Deforestation detection is summarized by different methods for all six scenes in Table 7. No one method had the highest accuracy with respect to the PPV, area, and polygons detected. Therefore, the most accurate method will depend on the decision to maximize one component. The choice of daily or composited MODIS source data showed little influence on accuracy. For the same methods, MOD09 input data slightly outperformed MOD13 data in the percent of polygons that were detected, performed similarly to MOD13 in the percent of PRODES Digital deforestation area detected, and yet had a lower PPV, on average, than the MOD13 approaches. Methods that used red reflectance and NDVI also showed similar results. NDVI analyses identified greater numbers of small polygons but had higher commission than red reflectance methods. Image difference methods identified a higher percent of deforested area than single-date methods. Soil fraction input data produced results that were consistent with other methods in PPV and polygons detected. We selected the MOD13 single-date red reflectance method for field validation based on low commission and polygon detection that is comparable with other techniques.
The VCC algorithm had the highest PPV (0.90) for all of the test scenes combined, but the method detected only 20% of the largest polygons (> 20 ha) and less than 10% of all of the deforestation polygons (data not shown). A deforestation threshold of < 30% forest cover in 2002 VCF produced results that are consistent with other techniques (PPV = 0.72). Differencing VCF 2002 and 2001 products produced modest results (PPV = 0.57), largely a result of compounding the effects of edge pixel errors over 2 yr. Techniques that utilized EVI, MIR, or blue reflectance differences or thresholds had lower PPV results in all of the test scenes (data not shown).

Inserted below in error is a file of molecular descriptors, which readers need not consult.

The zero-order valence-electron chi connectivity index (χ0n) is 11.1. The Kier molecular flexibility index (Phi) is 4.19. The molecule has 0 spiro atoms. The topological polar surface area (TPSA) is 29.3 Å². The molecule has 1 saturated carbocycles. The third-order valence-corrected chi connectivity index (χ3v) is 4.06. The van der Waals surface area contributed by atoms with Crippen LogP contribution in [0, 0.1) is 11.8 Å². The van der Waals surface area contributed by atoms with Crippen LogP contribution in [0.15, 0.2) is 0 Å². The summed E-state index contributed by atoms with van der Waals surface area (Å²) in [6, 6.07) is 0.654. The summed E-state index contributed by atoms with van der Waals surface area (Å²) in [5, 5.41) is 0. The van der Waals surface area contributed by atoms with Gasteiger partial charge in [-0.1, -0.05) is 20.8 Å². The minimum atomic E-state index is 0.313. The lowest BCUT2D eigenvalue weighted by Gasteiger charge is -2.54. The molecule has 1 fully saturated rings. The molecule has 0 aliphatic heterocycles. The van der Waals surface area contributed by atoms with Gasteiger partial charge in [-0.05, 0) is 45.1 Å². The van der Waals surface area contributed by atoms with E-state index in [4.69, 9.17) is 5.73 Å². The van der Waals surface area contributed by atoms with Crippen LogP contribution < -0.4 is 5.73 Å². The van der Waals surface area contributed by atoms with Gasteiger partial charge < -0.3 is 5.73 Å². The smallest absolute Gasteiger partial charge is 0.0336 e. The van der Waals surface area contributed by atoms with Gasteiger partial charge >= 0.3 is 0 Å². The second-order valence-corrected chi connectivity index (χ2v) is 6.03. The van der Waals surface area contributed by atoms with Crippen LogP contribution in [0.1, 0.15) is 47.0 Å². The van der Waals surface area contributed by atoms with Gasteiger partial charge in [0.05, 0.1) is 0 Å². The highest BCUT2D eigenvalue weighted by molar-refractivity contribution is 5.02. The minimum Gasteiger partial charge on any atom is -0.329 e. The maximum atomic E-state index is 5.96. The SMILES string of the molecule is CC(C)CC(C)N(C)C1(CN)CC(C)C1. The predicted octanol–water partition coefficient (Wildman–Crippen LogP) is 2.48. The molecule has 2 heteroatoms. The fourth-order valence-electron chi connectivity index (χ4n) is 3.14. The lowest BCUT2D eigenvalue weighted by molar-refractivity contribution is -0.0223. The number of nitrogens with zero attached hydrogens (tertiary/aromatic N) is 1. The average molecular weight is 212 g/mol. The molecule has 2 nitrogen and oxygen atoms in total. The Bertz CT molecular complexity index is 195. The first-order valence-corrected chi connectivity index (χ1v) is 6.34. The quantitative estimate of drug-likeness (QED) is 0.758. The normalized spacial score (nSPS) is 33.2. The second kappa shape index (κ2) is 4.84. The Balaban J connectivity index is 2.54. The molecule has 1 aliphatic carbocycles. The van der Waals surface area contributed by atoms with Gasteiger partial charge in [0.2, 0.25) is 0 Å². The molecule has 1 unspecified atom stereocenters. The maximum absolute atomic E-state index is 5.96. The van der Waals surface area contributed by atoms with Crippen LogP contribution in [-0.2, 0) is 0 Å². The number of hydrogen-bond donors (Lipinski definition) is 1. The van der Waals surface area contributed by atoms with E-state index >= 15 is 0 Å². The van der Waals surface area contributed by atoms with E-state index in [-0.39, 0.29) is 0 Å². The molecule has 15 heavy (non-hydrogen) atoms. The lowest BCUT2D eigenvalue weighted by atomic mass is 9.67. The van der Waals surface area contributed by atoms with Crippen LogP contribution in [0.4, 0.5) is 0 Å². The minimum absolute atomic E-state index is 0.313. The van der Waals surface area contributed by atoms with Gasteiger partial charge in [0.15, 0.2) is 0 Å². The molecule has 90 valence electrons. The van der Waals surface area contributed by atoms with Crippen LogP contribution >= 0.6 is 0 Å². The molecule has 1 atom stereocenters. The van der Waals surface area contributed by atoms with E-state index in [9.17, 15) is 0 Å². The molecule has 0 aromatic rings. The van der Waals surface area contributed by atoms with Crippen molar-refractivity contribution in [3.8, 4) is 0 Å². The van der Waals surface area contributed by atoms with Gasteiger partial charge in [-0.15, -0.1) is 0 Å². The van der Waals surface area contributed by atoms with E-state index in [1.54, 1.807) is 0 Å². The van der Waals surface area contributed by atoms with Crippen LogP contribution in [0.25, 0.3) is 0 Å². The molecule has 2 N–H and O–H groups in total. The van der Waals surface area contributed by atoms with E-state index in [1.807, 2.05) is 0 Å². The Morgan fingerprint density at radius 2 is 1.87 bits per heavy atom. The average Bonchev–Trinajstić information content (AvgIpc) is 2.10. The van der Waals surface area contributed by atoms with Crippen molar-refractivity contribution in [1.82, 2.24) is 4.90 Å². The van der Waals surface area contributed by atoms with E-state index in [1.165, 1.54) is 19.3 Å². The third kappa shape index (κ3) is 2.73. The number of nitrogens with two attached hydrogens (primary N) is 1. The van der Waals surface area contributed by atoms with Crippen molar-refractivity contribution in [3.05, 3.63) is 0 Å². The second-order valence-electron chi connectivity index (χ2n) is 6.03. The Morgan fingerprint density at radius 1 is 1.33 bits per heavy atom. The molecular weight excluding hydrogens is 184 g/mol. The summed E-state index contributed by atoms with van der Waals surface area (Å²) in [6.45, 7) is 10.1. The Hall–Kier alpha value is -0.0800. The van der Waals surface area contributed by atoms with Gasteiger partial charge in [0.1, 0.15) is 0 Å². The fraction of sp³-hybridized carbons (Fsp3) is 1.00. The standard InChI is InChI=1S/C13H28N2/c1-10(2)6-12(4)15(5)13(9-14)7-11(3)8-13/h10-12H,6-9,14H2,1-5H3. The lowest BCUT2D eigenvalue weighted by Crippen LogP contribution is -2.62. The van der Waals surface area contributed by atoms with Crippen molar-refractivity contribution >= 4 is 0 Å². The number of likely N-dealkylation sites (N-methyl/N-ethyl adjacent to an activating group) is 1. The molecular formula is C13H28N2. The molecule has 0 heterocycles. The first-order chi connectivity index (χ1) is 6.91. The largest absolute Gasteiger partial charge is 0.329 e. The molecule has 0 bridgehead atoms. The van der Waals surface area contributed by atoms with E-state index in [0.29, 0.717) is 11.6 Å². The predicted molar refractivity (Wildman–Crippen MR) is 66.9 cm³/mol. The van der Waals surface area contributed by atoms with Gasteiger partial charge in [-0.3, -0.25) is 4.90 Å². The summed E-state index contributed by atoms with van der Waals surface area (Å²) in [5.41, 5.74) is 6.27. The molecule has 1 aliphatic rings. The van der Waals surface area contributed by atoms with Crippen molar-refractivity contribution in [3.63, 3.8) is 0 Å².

3.2. Field validation
Field validation of the 2004 MOD13 red reflectance classification produced measures of per-pixel and per-cluster accuracy. On a per-pixel basis, overall classification accuracy was 81.5% (393/456 pixels correctly classified). User’s and producer’s accuracies were 97.6% (289/296) and 83.7% (289/345) for forest and 65% (104/160) and 93.7% (104/111) for deforested classes, respectively. All 56 pixels that were classified as forest and observed as deforestation were at the forest/deforestation edge, such that the pixels contained a mixture of forest and deforestation. Interobserver accuracy for pixel interpretation in the field was ±5%. Clusters were defined as conterminous groups of MODIS deforested pixels—analogous to polygons in the PRODES analysis. Of the 120 clusters visited in the field, 109 were observed as deforested (Figure 3). All deforestation clusters larger than two MODIS pixels were observed as actual deforestation in the field.
3.3. Deforestation detection in Mato Grosso 2001–04
We applied the field-validated MOD13 red reflectance method to the entire state for the intervals of August 2001–August 2002, August 2002–August 2003, and August 2003–August 2004 (Figure 4). Single-pixel clusters were removed based on field validation results that indicated lower reliability for single pixels. Figure 5 shows the number of deforestation clusters that are detected each year by cluster size. Between 2001 and 2004, the total number of deforestation clusters detected increased by more than 60%, and the number of large deforestation clusters (>10 pixels) doubled.
4.1. Test scene analysis
Moderate-resolution satellite data from the MODIS instrument are appropriate for rapid identification of the location of deforestation events and characterization of trends in deforestation dynamics, using simple algorithms and low data volumes. Using a forest/nonforest mask, simple methods, such as image differences and single-date image thresholds, identified greater than 80% of deforestation polygons in our dataset larger than 3 ha and more than 95% of polygons 20 ha or larger. Several methods maintained an average PPV above 80% for all scenes, supporting the idea that the automated processing of MODIS data can be a useful step in monitoring deforestation with few false detections. Individual methods that were developed and field validated in this study identified deforestation events greater than 10 ha with low false detection, suggesting that methods requiring minimal processing and the storage of MODIS data can rapidly identify the location of larger deforestation events.